Despite deaths and drugs, asylum in the US remains a dream for most Mexicans

The World
Constantino Morales 1

In June's midterm elections in Mexico, voter turnout was higher than expected. Surveys showed that voters were voicing frustrations with drug cartel violence and corruption. But an increasing number of Mexicans cannot wait for electoral changes to improve their situation. They see leaving as the only option.

One asylum-seeker, Constantino Morales, fled Mexico and settled in Iowa. But once in the US, he was met by a host of new challenges that Mexicans face when it comes to obtaining asylum.

When I met Vanessa Marcano-Kelly, she played a video of Constantino Morales on her cellphone, when they said goodbye for the last time. In the video, Morales thanked everyone who helped him with his legal case. 

“Constantino had stepped up to become a community leader because he wanted to share his story and try to make a difference,” she says.

Marcano-Kelly and Morales were friends and worked as community organizers with Iowa Citizens for Community Improvement. Morales came to Iowa from the Mexican state of Guerrero on the Pacific Coast. It’s a state with a fair amount of trouble, filled with cartels and corruption. Guerrero is the same state where 43 students disappeared last year. This is where Morales was a cop a good cop, his family says.

Morales’ brother, Leonardo, says that Morales knew about police involvement with shady dealings, including weapons and drugs.

“It's why … he’s coming to the USA, because he didn’t want to die,” he says.

He says Morales stood up to the cartels in a shootout and then got death threats when he left the force. So Morales crossed the border and headed to Iowa where his brother lives. But after a year, he was apprehended by immigration agents at his job and faced deportation. That’s when he learned that he could apply for political asylum.

“When the asylum stuff started going, he just couldn't afford it at all. He didn’t make a lot of money. That's why he couldn't get an attorney,” says Marcano-Kelly. Not having a lawyer was a major hurdle for Morales.

Denise Gillman, who runs the Immigration Clinic at the University of Texas School of Law, says that — especially for Mexicans — the chances of getting asylum without a lawyer, plummet. She says that's “because there are certain biases in the system against seeing Mexico as an asylum-sending country, that make it more important to really develop the asylum claim. To do that without a lawyer is almost impossible.”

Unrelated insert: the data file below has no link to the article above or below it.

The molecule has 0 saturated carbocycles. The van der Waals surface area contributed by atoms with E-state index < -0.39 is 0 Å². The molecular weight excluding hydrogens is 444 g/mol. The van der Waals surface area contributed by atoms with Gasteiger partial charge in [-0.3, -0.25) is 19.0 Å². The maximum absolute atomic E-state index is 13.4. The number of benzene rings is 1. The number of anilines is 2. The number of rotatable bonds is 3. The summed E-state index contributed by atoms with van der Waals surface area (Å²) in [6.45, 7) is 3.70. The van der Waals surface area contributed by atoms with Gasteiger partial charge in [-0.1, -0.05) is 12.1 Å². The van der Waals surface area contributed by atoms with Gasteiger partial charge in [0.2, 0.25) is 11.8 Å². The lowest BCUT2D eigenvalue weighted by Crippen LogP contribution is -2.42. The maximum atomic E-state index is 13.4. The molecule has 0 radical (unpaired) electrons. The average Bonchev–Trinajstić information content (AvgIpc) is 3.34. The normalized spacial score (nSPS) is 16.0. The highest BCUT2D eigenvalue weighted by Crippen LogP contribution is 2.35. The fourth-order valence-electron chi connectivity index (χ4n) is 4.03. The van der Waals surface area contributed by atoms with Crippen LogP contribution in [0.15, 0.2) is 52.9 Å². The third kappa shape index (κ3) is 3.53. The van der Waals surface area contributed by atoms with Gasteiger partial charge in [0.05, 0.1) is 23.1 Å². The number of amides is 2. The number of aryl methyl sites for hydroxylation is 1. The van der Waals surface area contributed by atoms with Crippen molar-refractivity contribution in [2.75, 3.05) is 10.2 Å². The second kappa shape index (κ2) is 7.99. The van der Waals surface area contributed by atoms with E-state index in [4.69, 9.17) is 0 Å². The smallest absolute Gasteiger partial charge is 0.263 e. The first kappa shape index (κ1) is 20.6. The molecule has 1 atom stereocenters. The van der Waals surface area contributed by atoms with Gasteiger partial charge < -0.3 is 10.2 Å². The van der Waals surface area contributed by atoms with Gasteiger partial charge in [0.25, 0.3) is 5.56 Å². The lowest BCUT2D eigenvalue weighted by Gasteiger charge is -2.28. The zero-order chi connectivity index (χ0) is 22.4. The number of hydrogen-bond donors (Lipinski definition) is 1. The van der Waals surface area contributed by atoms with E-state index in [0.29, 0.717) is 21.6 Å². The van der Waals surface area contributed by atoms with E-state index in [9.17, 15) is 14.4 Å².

In recent years, fewer than 200 Mexicans have been granted asylum in the US annually — a tiny percentage of applications overall. In 2014, nearly 9,000 Mexican applied for asylum.

Gillman believes some judges worry about politics and that by offering more Mexicans asylum it will send a negative message about an important US ally.

But Jim Stolley, Midwest director of the US Immigration and Customs Enforcement's Office of the Principal Legal Advisor, says it’s not about politics. He says asylum isn’t hard to obtain just because someone is Mexican; it's because it’s tough to make the case for it.

“Just because a person suffers harm in his or her native country doesn’t mean he or she qualifies to be granted asylum here,” Stolley says. “If your country is embroiled in a sort of civil war or civil strife that does not necessarily constitute persecution … It has to be based on one of five protected grounds.”

That was hard for Morales, because he had to show he was part of a group uniquely facing persecution. Gillman says that makes it tricky for police to make their case because they can quit and leave the group. “But with, you know, really careful lawyering, it is in fact possible to win some of those cases … at the least the idea that this police officer was targeted because of taking a stance in favor of government rule of law,” Gillman says.

Morales ended up representing himself. And he lost. Afterward, supporters like Marcano-Kelly lobbied members of Congress to step in and get immigration officials to suspend his deportation order. “We generated over 200 calls. We sent hundreds of postcards. We had press conferences,” Marcano-Kelly says.

But it wasn't enough to convince officials that Morales deserved special protection. Facing deportation, Morales left the US.

“My brother, he didn’t want to break the rules. He said, ‘No, I got the order. I have to leave,’” Leonardo Morales says.

Back in Guerrero, Morales was shot and killed six months later. His brother says it was by the same people who threatened him before he first left Guerrero for the US.

Mercano-Kelly keeps the video on her phone to remember Morales. In it, he says that even though he didn’t get asylum in the US, he encourages other Mexicans to keep trying.

“But like he says 'la lucha sigue' ... you've got to keep fighting. And he did, he til the end,” she says.

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